Here at the beginning of summer, two disparate recent readings have me thinking outlandish thoughts about text and how our students read it.
The readings in question are Moby-Dick and Ingrid Daemmrich’s “Novices Encounter a Novice Literature” in the May TETYC. What do these writings have in common? They both ask us to consider texts in ways that are often anathema to standard academic writing.
The way students think about text, the production of text, and the producers of text is changing. (I’m not going to support that statement; I’m going to let it hang out there as fact.) They and we are influenced by music, by the web, by cut and paste technology in all media, by the flattening of text-- written texts flattened into all screen text all the time and the flattening of audio, video, and writing onto the computer screen. In this screen world, most of us are novice readers, like Daemmrich’s novice readers of web-based literary texts, because of the very newness of the medium. As novice readers we are prone to make mistakes about what we are reading, but we are also able to see with new eyes.
In this medium, many students do not delineate between a print newspaper (should we call them legacy newspapers like legacy airlines?) offered online or a web-only publication such as Salon.com or a blog such as this one. As Daemmrich notes, “the Internet can blur the difference between digital and nondigital literature to such an extent that confusion between the two occurs." Daemmrich and others suggest this means the students need more "training in reading hypertext," but I'm not so sure (425). Do we fight the blur or embrace the blur with our new eyes (there's a lovely mixed metaphor)?
Tradition seems to tell me to fight the blur—a newspaper is a newspaper, a book is a book, an academic journal is an academic journal, and they have important contextual and production differences that must be considered when making meaning from their texts.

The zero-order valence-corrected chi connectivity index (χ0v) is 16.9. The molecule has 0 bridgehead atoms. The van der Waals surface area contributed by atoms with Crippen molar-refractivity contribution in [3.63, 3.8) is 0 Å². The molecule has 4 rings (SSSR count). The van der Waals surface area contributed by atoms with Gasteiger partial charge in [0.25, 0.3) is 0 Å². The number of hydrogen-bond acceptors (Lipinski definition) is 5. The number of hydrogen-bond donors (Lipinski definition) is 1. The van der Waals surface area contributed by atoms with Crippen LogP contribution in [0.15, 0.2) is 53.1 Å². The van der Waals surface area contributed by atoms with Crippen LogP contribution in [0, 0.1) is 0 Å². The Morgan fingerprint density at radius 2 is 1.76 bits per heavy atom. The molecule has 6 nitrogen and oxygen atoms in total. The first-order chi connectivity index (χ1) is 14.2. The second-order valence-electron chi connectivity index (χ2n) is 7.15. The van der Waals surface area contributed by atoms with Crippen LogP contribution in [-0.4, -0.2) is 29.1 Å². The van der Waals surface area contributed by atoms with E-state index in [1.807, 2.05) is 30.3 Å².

But Moby-Dick and many other texts suggests this is only a recent fabrication. Melville filched whole chunks of text from tomes on cetology (that’s right, the study of whales). Like the glowing screen, he flattened it all into one narrative. This is a fine literary tradition. To cite only one other example, John Smith “borrows” from others even more flagrantly in his General History of Virginia, New England, and the Summer Isles.
So, maybe all this nicety around what exactly we are seeing on the screen can be viewed as the aberration more than the tradition. I'm no longer completely sure why I should make so many distinctions between types of texts. Is the academy's delineation of types of texts always driven by intellectual motivations and academic concerns or is it just as often motivated by "intellectual property" and profits-- and should we view all of these motivations as equally valid and useful? As the concepts of copyleft and open source ideas blossom along with open source software, embracing the blur begins to look compelling.
And as I consider embracing the blur, let me back up and say this:
Staring at the blur, pondering the blur-- pondering this very screen on which I am currently writing-- only feeds a suspicion that keeps repeating in my head: the traditional undergraduate academic research essay is dying a slow and agonizing death.
And I don’t think I want to save it.
That was the real subject of this post, but I’ll save that for another time.